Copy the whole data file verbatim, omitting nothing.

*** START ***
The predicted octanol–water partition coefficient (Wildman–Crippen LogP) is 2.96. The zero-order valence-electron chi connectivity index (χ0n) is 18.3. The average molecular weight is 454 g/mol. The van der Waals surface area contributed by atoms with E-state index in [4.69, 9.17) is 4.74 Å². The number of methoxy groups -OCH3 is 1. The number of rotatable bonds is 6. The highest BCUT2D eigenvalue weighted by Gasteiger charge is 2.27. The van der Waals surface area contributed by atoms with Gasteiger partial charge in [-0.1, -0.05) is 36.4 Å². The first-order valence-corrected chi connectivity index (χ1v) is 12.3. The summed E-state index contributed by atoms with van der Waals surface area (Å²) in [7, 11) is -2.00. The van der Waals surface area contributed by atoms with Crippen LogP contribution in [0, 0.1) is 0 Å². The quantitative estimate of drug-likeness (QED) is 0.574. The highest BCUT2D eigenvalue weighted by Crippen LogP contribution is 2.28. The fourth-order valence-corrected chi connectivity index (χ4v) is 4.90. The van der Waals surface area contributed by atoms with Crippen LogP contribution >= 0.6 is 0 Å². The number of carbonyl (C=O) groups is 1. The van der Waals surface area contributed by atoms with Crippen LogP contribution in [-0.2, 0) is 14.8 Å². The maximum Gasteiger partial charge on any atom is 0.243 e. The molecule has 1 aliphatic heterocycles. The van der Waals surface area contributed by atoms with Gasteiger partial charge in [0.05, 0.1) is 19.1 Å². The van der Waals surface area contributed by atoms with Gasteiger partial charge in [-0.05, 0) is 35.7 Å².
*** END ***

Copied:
The predicted octanol–water partition coefficient (Wildman–Crippen LogP) is 2.96. The zero-order valence-electron chi connectivity index (χ0n) is 18.3. The average molecular weight is 454 g/mol. The van der Waals surface area contributed by atoms with E-state index in [4.69, 9.17) is 4.74 Å². The number of methoxy groups -OCH3 is 1. The number of rotatable bonds is 6. The highest BCUT2D eigenvalue weighted by Gasteiger charge is 2.27. The van der Waals surface area contributed by atoms with Gasteiger partial charge in [-0.1, -0.05) is 36.4 Å². The first-order valence-corrected chi connectivity index (χ1v) is 12.3. The summed E-state index contributed by atoms with van der Waals surface area (Å²) in [7, 11) is -2.00. The van der Waals surface area contributed by atoms with Crippen LogP contribution in [0, 0.1) is 0 Å². The quantitative estimate of drug-likeness (QED) is 0.574. The highest BCUT2D eigenvalue weighted by Crippen LogP contribution is 2.28. The fourth-order valence-corrected chi connectivity index (χ4v) is 4.90. The van der Waals surface area contributed by atoms with Crippen LogP contribution >= 0.6 is 0 Å². The number of carbonyl (C=O) groups is 1. The van der Waals surface area contributed by atoms with Crippen LogP contribution in [-0.2, 0) is 14.8 Å². The maximum Gasteiger partial charge on any atom is 0.243 e. The molecule has 1 aliphatic heterocycles. The van der Waals surface area contributed by atoms with Gasteiger partial charge in [0.05, 0.1) is 19.1 Å². The van der Waals surface area contributed by atoms with Gasteiger partial charge in [-0.05, 0) is 35.7 Å².